Protect yourself from Fake Email
In today’s digital world, attackers leave no stone unturned to gain access to your finances. Though your networks and systems are secured with robust digital security, they are always a step ahead in implementing some malicious plan to penetrate your digital infrastructure. One such attack is carried out by sending a fake email posing as legit to gain information.
Emails are becoming extremely popular and essential due to their convenience to communicate quickly and inexpensively for personal or professional reasons. It has paved the way for hackers to execute fake email attacks to grab your information. These fake emails are also termed phishing emails.
- 6 billion emails are sent and received daily.
- 94% of people fail to tell the difference between a real email and a phishing email.
Usually, phishing emails land up in spam folders, but sometimes they deceive the web and email security solutions and land in the client’s inbox.
Tips on How to Know if an Email is Real or Not:
In this blog, I have penned down some tips that will help you identify phishing emails from real ones. Let’s check them out.
#1. Watch out for Deceitful Domains and Wrong Spellings in the Email Address:
Phishing emails are difficult to trace since they mirror real ones for duping people or companies. Cyber-criminals are always on the lookout for legitimate email domain names of companies to create fake domains by adding or eliminating letters for generating a fake email ID.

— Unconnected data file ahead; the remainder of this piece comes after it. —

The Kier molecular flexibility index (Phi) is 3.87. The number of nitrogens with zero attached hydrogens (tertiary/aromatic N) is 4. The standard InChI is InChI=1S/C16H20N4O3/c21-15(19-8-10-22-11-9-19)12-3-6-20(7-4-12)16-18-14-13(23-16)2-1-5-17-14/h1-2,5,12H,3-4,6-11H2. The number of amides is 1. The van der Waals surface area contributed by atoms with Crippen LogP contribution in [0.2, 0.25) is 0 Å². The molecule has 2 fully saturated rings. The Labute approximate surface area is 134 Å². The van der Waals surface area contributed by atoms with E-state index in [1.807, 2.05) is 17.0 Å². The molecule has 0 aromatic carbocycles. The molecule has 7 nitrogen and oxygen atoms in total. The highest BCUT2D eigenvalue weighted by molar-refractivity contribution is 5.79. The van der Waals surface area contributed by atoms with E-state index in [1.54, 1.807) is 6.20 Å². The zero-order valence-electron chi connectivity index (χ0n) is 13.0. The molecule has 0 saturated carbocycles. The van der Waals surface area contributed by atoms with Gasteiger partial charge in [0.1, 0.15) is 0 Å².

These clever attackers purchase domain names that are homogeneous to the legit domain names of the companies they target.
Legit ID: www.hdfcbank.com
Fake ID: www.hfdcbank.com
Scammers use some common replacements in alphabets like “m” with “rn,” “o” with “0”, etc., in the domain addresses to create deceiving domains.
Though the email recipients are watchful, they may miss out on such deceitful domain addresses as “rncdonald.com” instead of “mcdonald.com.”
Be alert while reviewing the domain address to fall into such malicious traps.
#2. Verify the Sender’s Address from the Email Header:
To know whether the email is from legit sources or not, check the below-mentioned factors in the sender’s domain address:
- The sender uses a public domain address like Gmail, Yahoo, etc., and not the company’s domain address.